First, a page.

Tin Barn Vineyards | Amy Tsaykel

Location, Location, Location….

In Uncategorized on 08/21/2009 at 2:49 pm

To find us, you'll definitely need to look for the signs...

Your GPS won't cut it: to find us, look for the signs.

“Where Am I?”

It’s one of the first questions new visitors ask. Tucked in the back lot of an unromantic industrial park, Tin Barn is no grand vintner’s castle. In this way, it defies the stereotypical notion of what a Northern California winery should be. But that’s often why people seek the place out. Last week, a guest described Tin Barn as a “harem tent in the middle of a desert”—a place of indulgence where you’d least expect it.

This “harem tent” is where my experiential, sensory, seat-of my-pants wine education is taking place. During my initial month, I’ve had a good chance to scope it out … and Toto, this former cubicle-dweller is (happily) not in the Financial District anymore. Here’s the lowdown on Tin Barn’s unique location:

Neighborhood

What’s better than one innovative and committed artisanal winery? Twelve of them in one block. Tin Barn is surrounded on all sides by folks also in the biz, joining with eight of those to form Eighth Street Wineries. (I suppose this makes us less like a harem tent, and more like a caravan … but you get the picture.)

At a group open house a few weeks ago, I was able to meet some of the neighbors and taste some of their wines (including a yummy merlot from Ty Caton). I sensed straightaway a passion and personality amid this group. Tin Barn is in good company; my resources are broader for it.

Vineyards

No, those aren’t Tin Barn’s vineyards out back. They make a pretty backdrop, though, don’t they?

Tin Barn wine is actually vineyard designate, which (for my fellow neophytes) means that each varietal comes from a single vineyard. What’s so great about that? you might ask. It’s a pretty important detail: Obtaining the grapes from specialty growers in optimal locations means our wine retains its best possible character.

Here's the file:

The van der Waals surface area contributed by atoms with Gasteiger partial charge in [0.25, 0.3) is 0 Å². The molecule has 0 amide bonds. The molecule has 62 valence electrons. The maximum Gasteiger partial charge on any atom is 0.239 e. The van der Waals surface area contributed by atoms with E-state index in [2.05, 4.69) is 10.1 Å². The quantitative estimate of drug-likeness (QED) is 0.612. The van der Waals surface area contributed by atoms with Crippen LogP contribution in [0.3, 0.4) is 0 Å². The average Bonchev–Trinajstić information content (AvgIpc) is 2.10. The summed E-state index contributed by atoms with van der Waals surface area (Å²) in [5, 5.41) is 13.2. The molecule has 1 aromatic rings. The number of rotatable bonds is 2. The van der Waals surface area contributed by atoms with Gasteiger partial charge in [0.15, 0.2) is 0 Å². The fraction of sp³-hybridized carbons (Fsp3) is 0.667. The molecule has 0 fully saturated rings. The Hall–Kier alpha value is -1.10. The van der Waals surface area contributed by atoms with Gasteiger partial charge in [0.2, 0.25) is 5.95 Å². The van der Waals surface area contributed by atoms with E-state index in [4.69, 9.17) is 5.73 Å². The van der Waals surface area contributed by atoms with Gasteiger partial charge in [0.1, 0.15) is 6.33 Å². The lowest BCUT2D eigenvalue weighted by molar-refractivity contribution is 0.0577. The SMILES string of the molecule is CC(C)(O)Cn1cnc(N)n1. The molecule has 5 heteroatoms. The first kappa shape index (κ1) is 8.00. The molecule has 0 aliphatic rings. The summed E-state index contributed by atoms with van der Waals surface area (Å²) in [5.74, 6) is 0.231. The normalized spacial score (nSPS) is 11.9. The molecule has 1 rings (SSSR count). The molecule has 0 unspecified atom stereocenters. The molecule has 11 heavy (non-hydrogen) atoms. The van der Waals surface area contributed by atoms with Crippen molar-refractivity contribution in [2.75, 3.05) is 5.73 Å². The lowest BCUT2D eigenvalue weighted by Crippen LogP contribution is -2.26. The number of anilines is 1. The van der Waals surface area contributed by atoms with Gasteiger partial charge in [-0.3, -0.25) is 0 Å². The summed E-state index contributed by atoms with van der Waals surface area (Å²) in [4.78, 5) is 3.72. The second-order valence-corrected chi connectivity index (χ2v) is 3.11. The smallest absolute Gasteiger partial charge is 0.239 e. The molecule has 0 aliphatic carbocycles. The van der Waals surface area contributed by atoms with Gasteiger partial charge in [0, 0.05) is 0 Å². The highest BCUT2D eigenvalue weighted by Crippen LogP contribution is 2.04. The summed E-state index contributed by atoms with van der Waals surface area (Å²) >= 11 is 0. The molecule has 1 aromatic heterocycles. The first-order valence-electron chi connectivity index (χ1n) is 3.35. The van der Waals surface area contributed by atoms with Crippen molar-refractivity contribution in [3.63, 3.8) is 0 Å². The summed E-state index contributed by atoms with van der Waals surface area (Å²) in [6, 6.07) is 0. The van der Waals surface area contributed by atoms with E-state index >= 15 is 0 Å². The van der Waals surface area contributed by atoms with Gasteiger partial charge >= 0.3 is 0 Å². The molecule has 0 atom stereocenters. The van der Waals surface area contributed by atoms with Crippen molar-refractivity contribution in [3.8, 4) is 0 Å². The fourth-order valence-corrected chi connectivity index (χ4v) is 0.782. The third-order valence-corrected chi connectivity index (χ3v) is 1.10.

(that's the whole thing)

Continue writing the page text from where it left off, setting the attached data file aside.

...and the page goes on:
Our facility is in the Carneros appellation, and we do make a few wines sourced from this region. The rest come from other parts of Sonoma and Napa. In an upcoming post, I’ll be taking you on a trip to one of the vineyards from which we source our syrah.

Cellar

Yep, this is where the magic happens. The place smells so strongly of grapes that I practically see purple when I walk in the door. Every aspect of winemaking takes place here, including the bottling, which is facilitated by a mobile bottling truck. In addition to Tin Barn wines, winemaker Mike Lancaster runs the joint as a custom crush facility for other wineries; a wall of barrels bears their names.

Imaginably, Mike’s a busy guy, but generously leads tours when available. I always try to tag along. I’m eager for harvest season, when the cellar sees its prime action….

Tasting Room

This is where you will find me, of course. Tin Barn’s tasting room was launched a year ago with the help of marketing consultant Sandy Maus. Arriving this summer, what I noticed was its refreshing lack of pretentiousness–characteristic of Sandy herself. This can provide a lively and welcoming experience, and a great informational exchange.

As I soak up impressions of the winemaking process and the broader industry, I’m keeping that priority front and center. If you can follow your nose to our Sonoma oasis, together we’ll discover the nuances of fine handcrafted wines.

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